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How to become a solicitor in the UK

Maybe you're still only a law student looking at your future career options or you're already an apprentice/paralegal completing your qualifying work experience. Regardless of your current position, you are probably well aware that becoming a solicitor isn't going to be easy. It is a highly challenging, ambitious and rewarding career path that requires dedication, perseverance, and a strong educational foundation. It will most likely take away your leisure time with friends, parties, family moments (whether that is a good or a bad thing) for a while. For sure you will want to quit somewhere along the way. And that’s when this guide steps in to help you navigate the process effectively and remain committed to your goals.

Understand the Role of a Solicitor

Before embarking on this journey, it's crucial to have a clear understanding of what a solicitor does and if that is also something you want to do. Solicitors are legal professionals who provide expert advice and services to clients, helping them with various legal issues. They work in a wide range of areas, including family law, criminal law, commercial law, and more. Their daily schedules might include preparation of divorce papers, defending their client in court, advising a client in their financial matters, the possibilities are limitless.

Acquire the Right Qualifications

To be admitted as a solicitor in the UK, you must follow a specific educational path. You will need either a degree in any subject or an acceptable equivalent to it. “Acceptable equivalent” means a qualification/experience equivalent to a bachelor's or master's degree, such as a level 6 or 7 apprenticeship or a level 6 or 7 professional qualification.

Secure a Training Contract

A training contract is an essential part of becoming a solicitor. It is at least a two-year full time or equivalent period of supervised training (Qualifying Work Experience “QWE”) in no more than four law firms or legal departments, where you gain hands-on experience in various areas of law. It's highly competitive, so start applying early and be persistent.

Pass the Solicitors Qualifying Examination (SQE)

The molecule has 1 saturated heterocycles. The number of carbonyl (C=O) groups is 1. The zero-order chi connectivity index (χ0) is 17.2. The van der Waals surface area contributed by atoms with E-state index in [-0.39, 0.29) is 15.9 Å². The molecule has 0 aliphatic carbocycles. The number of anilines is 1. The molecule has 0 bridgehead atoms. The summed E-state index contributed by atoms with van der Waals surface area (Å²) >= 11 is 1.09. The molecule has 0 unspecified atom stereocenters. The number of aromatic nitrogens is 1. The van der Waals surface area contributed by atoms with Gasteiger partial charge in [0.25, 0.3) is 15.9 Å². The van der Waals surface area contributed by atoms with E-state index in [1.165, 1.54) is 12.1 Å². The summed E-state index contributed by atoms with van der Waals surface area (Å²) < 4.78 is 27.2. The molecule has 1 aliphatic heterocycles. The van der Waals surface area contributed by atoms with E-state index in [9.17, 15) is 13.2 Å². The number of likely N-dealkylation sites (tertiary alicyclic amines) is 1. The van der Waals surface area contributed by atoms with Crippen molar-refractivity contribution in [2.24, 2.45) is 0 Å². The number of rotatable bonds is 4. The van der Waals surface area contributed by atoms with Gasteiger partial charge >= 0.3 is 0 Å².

The SQE is a two-assessment exam split into SQE1 consisting of two single best answer multiple-choice tests and SQE2 being an oral and written test of your practical legal skills. It is designed to assess whether you have the knowledge and skills required to practice as a solicitor in the UK. You can take the SQE at any time after you have completed your degree. However, it is recommended that you gain some legal experience before taking the SQE, as this will help you to pass the exam.

Studying for the SQE can drain one’s very life essence. Which is why it’s important to avoid piles on top of piles of unorganized studying material, second guessing the right answers and forgetting the most important discoveries by finding easily accessible tools that can bring you closer to the goal. The greatest tools include a comprehensive library with updated legislation, case law and official sample questions for the SQE, greatly motivating gamifications to keep you focused and engaged, text-to-speech functionality so you can listen to it all as well and many more functions to make sure you’re 100 % prepared. To list a few of such amazing tools, you should definitely give Audio Law Reader AI Assistant, WestLaw or B-Legal a try.

Meet the character and suitability requirements of the Solicitors Regulation Authority (SRA)

The SRA is the regulatory body for solicitors in the UK. It has a number of character and suitability requirements that you must meet in order to be admitted as a solicitor. These requirements include anything that would affect your ability to meet your obligations as a solicitor or to be subject to regulatory investigations or proceedings. This might include information about your criminal conduct, behaviour which has a bearing on your integrity and independence, education assessment offences, financial conduct and events or health conditions.

Apply for Admission to the Roll of Solicitors

Once you've successfully completed your training contract, SQE assessments and met the character and suitability requirements, you can apply to be admitted to the Roll of Solicitors, which is maintained by the Solicitors Regulation Authority. After becoming a solicitor, you can choose to specialize in a particular area of law based on your interests, the opportunities available, or market demand. Common specializations include corporate law, criminal law, family law, and more.

Transitional period

It is also important to keep in mind that the SQE route described above is still in a transitional stage and SRA’s transitional arrangements still provide other qualifications choices to candidates who were already on their way to becoming a solicitor. Those arrangements cover those who have completed, started or accepted an offer of a place to start either a qualifying law degree, the Common Professional Examination/Graduate Diploma in Law, the Legal Practice Course or a period of recognised training (also known as a training contract) before 1. September 2021 (or by 21. September for qualifying law degrees).

Final tips for students who want to become solicitors

Get involved in legal work experience while you are studying. This will give you a valuable insight into what it is like to work as a solicitor and help you to develop your legal skills. Network with solicitors and other legal professionals. This is a great way to learn more about the legal profession

We wish you all good luck!